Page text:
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you want the derivative of the derivative :)

how do i do that!

or the 3rd derivative..... hard to tell

implicit or solve for y

implicits.....

i dont know what d^2y/dx^2 means

d^2y/dx^2 is just the 2nd derivative of an equation, for example:
y = 2x^2
dy/dx = 4x
d2y/dx2 = 4

oh, so i am just finding the 3rd derivative pretty much?

thats what I think..... and youll have to use implicit stuff
y'=y^2(6-2x)

I forgot what implicits are):

dy = -dx -dx y//x ; dx = 1 so..
dy = -1 -y //x

y' = y^2(6-2x)
y'' = y' 2y(6-2x) + y^2(-2x)x' ; x' = 1
y'' = y' 12y -4xy - 2xy^2 is what I get

so it will be 2y y' ?

thats absolutely correct :)

after your done ; substitute the value for y' into the finished work

so if i do this problem y^2(6-x) i have to do 2y y'(6-2x)(-2)?

i find it ironic that they title me "superhero", and your named "helpless" lol

Hahaha, that is funny!

y^2(6-x) is simply the product rule with a little extra stuff jambed between the lines....

rl' + r'l is all it amounts to

r = y^2 r' = y' 2y
l = (6-x) l' = -1

oh! so it'll be 2y y'(6-2x)+y^2(-2)? or am i going off on the wrong track with the y's again?

squish it all together and simplify

sorry the problem was actually y^2(6-2x)

yes.... i missed the 2 from up top...but yes...thats it

you already know what y' equals, it was the original problem right?

I think they ask for y'' and give you y'=yadayada..... so this would be the final step :)

No y'=y^2(6-2x) so then 2y y'(6-2x)+y^2(-2) is y"

so i just leave it like that?

you can...but just be aware that any answers on a test might be written in the full expanded form.

how would i do that?

just replace the y' with y^2(6-2x) and work the math :)
2y (y^2)(6-2x)(6-2x)+y^2(-2)

2y^3(36-24x +4x^2) -2y^2

and so on and so forth...

how'd you get this part?

lets step thru this...
we found y'' right? what is it?

nevermind i think i get it because you did (6-2x)(6-2x) to get (36-24x +4x^2)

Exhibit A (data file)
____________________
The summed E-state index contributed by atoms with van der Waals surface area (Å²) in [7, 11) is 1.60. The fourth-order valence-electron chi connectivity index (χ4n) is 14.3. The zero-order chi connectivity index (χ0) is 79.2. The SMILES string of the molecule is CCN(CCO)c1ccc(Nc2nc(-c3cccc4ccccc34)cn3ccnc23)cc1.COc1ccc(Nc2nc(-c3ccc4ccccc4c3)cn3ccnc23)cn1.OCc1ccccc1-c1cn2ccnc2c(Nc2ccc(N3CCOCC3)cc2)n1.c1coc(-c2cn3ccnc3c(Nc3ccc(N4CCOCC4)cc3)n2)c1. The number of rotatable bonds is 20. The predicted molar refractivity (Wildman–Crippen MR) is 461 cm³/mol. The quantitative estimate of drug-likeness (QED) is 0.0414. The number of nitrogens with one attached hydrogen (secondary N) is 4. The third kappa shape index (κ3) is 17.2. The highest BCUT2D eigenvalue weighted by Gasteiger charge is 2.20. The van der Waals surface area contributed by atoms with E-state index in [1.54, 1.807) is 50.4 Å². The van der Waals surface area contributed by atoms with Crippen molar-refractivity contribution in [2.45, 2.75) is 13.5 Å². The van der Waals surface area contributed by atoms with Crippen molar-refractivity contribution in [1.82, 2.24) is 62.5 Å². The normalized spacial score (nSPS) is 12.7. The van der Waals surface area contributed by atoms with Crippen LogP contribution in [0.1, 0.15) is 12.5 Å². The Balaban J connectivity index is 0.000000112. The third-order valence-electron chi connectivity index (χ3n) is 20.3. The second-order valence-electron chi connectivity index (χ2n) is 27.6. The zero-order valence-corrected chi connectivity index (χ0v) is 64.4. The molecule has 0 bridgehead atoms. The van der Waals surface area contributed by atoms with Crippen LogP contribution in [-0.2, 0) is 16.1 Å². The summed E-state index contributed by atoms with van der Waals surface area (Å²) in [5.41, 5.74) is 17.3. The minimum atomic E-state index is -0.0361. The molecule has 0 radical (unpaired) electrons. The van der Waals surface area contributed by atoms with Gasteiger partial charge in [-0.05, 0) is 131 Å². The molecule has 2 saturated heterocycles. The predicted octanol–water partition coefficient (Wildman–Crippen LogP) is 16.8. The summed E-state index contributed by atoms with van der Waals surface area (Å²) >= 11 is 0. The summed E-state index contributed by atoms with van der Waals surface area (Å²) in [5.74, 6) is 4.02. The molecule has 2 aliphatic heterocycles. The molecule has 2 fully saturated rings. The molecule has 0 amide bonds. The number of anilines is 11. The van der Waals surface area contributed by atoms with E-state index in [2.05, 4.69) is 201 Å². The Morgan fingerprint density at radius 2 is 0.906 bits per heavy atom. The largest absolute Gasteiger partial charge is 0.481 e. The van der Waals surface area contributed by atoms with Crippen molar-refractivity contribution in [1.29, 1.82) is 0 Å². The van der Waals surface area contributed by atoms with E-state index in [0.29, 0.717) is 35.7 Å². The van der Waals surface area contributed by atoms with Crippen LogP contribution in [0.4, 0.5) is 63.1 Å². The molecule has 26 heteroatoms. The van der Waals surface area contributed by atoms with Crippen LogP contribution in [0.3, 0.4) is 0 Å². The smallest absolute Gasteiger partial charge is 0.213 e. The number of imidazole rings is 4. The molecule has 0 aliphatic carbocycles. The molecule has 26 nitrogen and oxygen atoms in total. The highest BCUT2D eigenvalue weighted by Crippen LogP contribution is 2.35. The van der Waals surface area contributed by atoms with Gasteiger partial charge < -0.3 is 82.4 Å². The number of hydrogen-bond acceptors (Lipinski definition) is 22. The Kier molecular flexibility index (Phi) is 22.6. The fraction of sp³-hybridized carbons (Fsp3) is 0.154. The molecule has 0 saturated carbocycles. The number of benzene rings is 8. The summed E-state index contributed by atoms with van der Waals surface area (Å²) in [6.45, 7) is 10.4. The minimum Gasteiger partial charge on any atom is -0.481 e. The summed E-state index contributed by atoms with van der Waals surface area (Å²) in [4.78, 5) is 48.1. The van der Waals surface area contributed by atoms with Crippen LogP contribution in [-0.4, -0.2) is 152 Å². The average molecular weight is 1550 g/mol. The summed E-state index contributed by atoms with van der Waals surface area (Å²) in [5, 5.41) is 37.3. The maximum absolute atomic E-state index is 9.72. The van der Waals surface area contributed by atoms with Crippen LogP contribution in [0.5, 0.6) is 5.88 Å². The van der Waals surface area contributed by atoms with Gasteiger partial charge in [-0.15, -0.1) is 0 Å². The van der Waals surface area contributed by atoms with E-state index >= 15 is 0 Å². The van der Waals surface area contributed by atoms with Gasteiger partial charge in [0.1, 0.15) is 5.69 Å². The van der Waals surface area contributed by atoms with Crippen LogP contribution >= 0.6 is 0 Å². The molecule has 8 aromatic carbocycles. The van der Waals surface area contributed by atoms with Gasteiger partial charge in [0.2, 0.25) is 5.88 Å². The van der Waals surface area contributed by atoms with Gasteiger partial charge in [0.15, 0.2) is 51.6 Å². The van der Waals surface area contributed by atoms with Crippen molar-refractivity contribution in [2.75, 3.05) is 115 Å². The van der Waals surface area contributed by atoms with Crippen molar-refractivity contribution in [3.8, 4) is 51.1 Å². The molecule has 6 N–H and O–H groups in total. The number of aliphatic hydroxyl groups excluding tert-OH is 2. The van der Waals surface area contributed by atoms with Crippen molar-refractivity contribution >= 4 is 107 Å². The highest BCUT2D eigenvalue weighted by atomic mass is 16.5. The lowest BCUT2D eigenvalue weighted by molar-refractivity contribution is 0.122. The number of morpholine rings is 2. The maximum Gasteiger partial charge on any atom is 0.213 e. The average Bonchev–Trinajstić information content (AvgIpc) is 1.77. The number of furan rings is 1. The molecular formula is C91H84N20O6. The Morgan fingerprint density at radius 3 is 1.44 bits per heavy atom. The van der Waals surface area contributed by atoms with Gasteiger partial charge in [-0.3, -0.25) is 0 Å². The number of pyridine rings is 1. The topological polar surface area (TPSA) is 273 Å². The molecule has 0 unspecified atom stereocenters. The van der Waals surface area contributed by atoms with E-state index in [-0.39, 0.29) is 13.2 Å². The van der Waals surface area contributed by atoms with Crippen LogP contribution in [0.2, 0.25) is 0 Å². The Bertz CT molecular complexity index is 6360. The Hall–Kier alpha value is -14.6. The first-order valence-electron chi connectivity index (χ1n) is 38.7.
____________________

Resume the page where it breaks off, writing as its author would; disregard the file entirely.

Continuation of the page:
yes... :)

y' was the only variable we new the "value" of, so I just replaced it and did the math

thats right, with implicits they have to give you a way to know the x and y values.....

*f(3)=1/4

you gotta di the inegral to find F(x) ;)

so i do the anti derivative of y'?

jsut "cross multiply" to split the variables......
yeah

dy y^2(6-2x)
--- = ---------
dx 1

[S] 1/(y^2) dy = [S] 6-2x dx

whats [S] ?

its my lazy version of the elongfated "S" symbol they use for the integral/anti derivative stuff

\[\int\limits_{}\]

ohhhhhh!

i loathe the "equation" editor, slows down the computer with it trying to decode all the stuff

Hahahahah, i get you!(: how did you get that from cross multiplying though?

you seperated them?

Okay so when once i get them separated, is 1/y^2 lny^2?

now now..make it easier on yourself...1/y^2 = y^-2

[S] y^-2 dy = [S] (6-2x) dx

y^-1/-1 = 6x -(2)x^2/2 + C

-1/y = -x^2 +6x + C

why is it -2x^2/2 why is it divided by two and not just x^2?

tuen each side of..to the reciprocals.. to get "y" on top

i took typing class and passed....honest :)

what does the // mean? sorry, i dont know how to do all this math anywhere but on paper.

plug in your inital values and lets solve for "C" :)

so is it 1/4=(1/(x2-6x+c))

if the i.c is f(3)+.25

f(3)=.25

x^2 -6x +C = 4
x^2 -6x -4 = C right?

x = 3 and y = 1/4 yes

right.

9 - 18 - 4 = C C = -13 if I did it right :)

where is the 4 coming form?

lets see if: it works for us :)
1/4 = 1/(9 -18 -13)
...you put it there with the 1/4......right?

4 = 3^2 -6(3) + C

okay waitso the equation is 1/4=(1/(x^2-6x+c)?

okay so when i plug in the point i get 1/4=9-18+c?

so because 1 is on top on both sides i can cancel it?

Okay i got it now. Now i see how you got C=13 (:

.... lol good :)

okay! Thank you so much!:D

wait how do i find -C?

just change +C to -C and get an answer for it.....

wouldnt it just be -13?

so i put plus and minus 13 as my answer and my problem is completely answered?(:

+c = 13
-c = --13 = 13
c = 13

okay got it! Thank you for your help!(:

youre welcome :)

I might be back tomorrow, hahahah.(;